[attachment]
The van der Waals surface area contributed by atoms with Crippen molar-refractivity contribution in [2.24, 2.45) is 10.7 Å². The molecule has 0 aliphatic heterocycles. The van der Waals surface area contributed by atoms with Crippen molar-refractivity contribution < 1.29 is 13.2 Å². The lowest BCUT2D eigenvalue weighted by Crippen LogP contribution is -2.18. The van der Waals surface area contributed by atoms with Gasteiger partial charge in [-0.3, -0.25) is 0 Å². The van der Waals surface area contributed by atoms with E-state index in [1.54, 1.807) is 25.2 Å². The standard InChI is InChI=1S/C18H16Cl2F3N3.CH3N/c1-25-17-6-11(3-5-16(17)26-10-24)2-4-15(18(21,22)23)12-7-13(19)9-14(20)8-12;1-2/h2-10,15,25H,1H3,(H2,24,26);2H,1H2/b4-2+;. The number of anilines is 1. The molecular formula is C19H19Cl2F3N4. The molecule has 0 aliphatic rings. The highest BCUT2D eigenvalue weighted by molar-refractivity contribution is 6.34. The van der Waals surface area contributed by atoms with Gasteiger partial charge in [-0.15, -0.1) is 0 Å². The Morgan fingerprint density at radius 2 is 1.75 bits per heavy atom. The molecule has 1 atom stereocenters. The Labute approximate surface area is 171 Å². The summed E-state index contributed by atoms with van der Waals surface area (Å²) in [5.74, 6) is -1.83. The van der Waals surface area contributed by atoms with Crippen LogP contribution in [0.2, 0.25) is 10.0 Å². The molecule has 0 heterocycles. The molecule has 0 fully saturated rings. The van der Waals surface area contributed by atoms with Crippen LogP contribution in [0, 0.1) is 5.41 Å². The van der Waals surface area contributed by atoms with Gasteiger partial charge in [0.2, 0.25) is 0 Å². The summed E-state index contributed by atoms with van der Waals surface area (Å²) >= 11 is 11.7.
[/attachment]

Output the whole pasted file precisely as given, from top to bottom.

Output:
The van der Waals surface area contributed by atoms with Crippen molar-refractivity contribution in [2.24, 2.45) is 10.7 Å². The molecule has 0 aliphatic heterocycles. The van der Waals surface area contributed by atoms with Crippen molar-refractivity contribution < 1.29 is 13.2 Å². The lowest BCUT2D eigenvalue weighted by Crippen LogP contribution is -2.18. The van der Waals surface area contributed by atoms with Gasteiger partial charge in [-0.3, -0.25) is 0 Å². The van der Waals surface area contributed by atoms with E-state index in [1.54, 1.807) is 25.2 Å². The standard InChI is InChI=1S/C18H16Cl2F3N3.CH3N/c1-25-17-6-11(3-5-16(17)26-10-24)2-4-15(18(21,22)23)12-7-13(19)9-14(20)8-12;1-2/h2-10,15,25H,1H3,(H2,24,26);2H,1H2/b4-2+;. The number of anilines is 1. The molecular formula is C19H19Cl2F3N4. The molecule has 0 aliphatic rings. The highest BCUT2D eigenvalue weighted by molar-refractivity contribution is 6.34. The van der Waals surface area contributed by atoms with Gasteiger partial charge in [-0.15, -0.1) is 0 Å². The Morgan fingerprint density at radius 2 is 1.75 bits per heavy atom. The molecule has 1 atom stereocenters. The Labute approximate surface area is 171 Å². The summed E-state index contributed by atoms with van der Waals surface area (Å²) in [5.74, 6) is -1.83. The van der Waals surface area contributed by atoms with Crippen LogP contribution in [0.2, 0.25) is 10.0 Å². The molecule has 0 heterocycles. The molecule has 0 fully saturated rings. The van der Waals surface area contributed by atoms with Crippen LogP contribution in [0, 0.1) is 5.41 Å². The van der Waals surface area contributed by atoms with Gasteiger partial charge in [0.2, 0.25) is 0 Å². The summed E-state index contributed by atoms with van der Waals surface area (Å²) >= 11 is 11.7.